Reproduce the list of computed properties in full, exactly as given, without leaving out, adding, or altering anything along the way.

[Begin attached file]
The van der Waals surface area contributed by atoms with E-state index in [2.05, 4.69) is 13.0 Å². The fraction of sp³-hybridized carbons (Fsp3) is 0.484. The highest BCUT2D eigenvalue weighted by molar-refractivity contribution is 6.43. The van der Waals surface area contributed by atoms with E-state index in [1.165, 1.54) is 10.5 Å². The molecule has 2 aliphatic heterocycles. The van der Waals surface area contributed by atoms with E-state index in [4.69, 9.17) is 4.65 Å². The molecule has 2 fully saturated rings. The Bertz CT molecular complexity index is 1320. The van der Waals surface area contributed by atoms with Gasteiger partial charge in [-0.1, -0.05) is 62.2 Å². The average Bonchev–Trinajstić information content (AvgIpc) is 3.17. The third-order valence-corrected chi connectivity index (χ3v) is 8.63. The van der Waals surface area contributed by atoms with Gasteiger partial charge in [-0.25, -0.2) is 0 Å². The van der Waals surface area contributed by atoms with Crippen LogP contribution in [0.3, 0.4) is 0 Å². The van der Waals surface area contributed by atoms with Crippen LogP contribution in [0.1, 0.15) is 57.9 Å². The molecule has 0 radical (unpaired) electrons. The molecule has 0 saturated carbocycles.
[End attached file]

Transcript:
The van der Waals surface area contributed by atoms with E-state index in [2.05, 4.69) is 13.0 Å². The fraction of sp³-hybridized carbons (Fsp3) is 0.484. The highest BCUT2D eigenvalue weighted by molar-refractivity contribution is 6.43. The van der Waals surface area contributed by atoms with E-state index in [1.165, 1.54) is 10.5 Å². The molecule has 2 aliphatic heterocycles. The van der Waals surface area contributed by atoms with E-state index in [4.69, 9.17) is 4.65 Å². The molecule has 2 fully saturated rings. The Bertz CT molecular complexity index is 1320. The van der Waals surface area contributed by atoms with Gasteiger partial charge in [-0.1, -0.05) is 62.2 Å². The average Bonchev–Trinajstić information content (AvgIpc) is 3.17. The third-order valence-corrected chi connectivity index (χ3v) is 8.63. The van der Waals surface area contributed by atoms with Gasteiger partial charge in [-0.25, -0.2) is 0 Å². The van der Waals surface area contributed by atoms with Crippen LogP contribution in [0.3, 0.4) is 0 Å². The van der Waals surface area contributed by atoms with Crippen LogP contribution in [0.1, 0.15) is 57.9 Å². The molecule has 0 radical (unpaired) electrons. The molecule has 0 saturated carbocycles.